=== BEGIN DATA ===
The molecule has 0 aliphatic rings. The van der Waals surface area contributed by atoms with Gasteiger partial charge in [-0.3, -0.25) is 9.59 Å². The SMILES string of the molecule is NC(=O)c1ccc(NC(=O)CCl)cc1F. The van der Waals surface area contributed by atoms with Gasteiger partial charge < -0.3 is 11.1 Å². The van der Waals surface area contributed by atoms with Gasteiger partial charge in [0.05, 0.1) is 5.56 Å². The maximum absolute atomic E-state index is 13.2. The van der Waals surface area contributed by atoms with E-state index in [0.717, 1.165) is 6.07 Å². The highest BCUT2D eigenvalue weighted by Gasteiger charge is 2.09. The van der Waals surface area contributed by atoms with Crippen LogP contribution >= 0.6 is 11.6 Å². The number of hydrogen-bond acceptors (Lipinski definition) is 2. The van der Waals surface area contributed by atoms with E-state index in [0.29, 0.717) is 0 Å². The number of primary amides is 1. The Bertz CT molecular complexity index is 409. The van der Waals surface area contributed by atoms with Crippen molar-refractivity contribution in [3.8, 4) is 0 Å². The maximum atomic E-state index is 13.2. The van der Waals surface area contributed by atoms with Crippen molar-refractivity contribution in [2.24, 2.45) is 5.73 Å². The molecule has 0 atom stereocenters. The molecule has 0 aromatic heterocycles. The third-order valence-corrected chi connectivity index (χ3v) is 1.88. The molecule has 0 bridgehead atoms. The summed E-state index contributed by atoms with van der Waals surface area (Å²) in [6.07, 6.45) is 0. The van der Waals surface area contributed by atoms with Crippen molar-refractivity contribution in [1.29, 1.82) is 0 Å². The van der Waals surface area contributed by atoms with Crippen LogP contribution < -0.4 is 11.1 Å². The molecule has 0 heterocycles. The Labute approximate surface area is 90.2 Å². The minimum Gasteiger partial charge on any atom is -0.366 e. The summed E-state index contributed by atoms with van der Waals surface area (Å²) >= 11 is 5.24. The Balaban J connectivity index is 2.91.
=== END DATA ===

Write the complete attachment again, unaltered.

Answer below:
The molecule has 0 aliphatic rings. The van der Waals surface area contributed by atoms with Gasteiger partial charge in [-0.3, -0.25) is 9.59 Å². The SMILES string of the molecule is NC(=O)c1ccc(NC(=O)CCl)cc1F. The van der Waals surface area contributed by atoms with Gasteiger partial charge < -0.3 is 11.1 Å². The van der Waals surface area contributed by atoms with Gasteiger partial charge in [0.05, 0.1) is 5.56 Å². The maximum absolute atomic E-state index is 13.2. The van der Waals surface area contributed by atoms with E-state index in [0.717, 1.165) is 6.07 Å². The highest BCUT2D eigenvalue weighted by Gasteiger charge is 2.09. The van der Waals surface area contributed by atoms with Crippen LogP contribution >= 0.6 is 11.6 Å². The number of hydrogen-bond acceptors (Lipinski definition) is 2. The van der Waals surface area contributed by atoms with E-state index in [0.29, 0.717) is 0 Å². The number of primary amides is 1. The Bertz CT molecular complexity index is 409. The van der Waals surface area contributed by atoms with Crippen molar-refractivity contribution in [3.8, 4) is 0 Å². The maximum atomic E-state index is 13.2. The van der Waals surface area contributed by atoms with Crippen molar-refractivity contribution in [2.24, 2.45) is 5.73 Å². The molecule has 0 atom stereocenters. The molecule has 0 aromatic heterocycles. The third-order valence-corrected chi connectivity index (χ3v) is 1.88. The molecule has 0 bridgehead atoms. The summed E-state index contributed by atoms with van der Waals surface area (Å²) in [6.07, 6.45) is 0. The van der Waals surface area contributed by atoms with Crippen molar-refractivity contribution in [1.29, 1.82) is 0 Å². The van der Waals surface area contributed by atoms with Crippen LogP contribution < -0.4 is 11.1 Å². The molecule has 0 heterocycles. The Labute approximate surface area is 90.2 Å². The minimum Gasteiger partial charge on any atom is -0.366 e. The summed E-state index contributed by atoms with van der Waals surface area (Å²) >= 11 is 5.24. The Balaban J connectivity index is 2.91.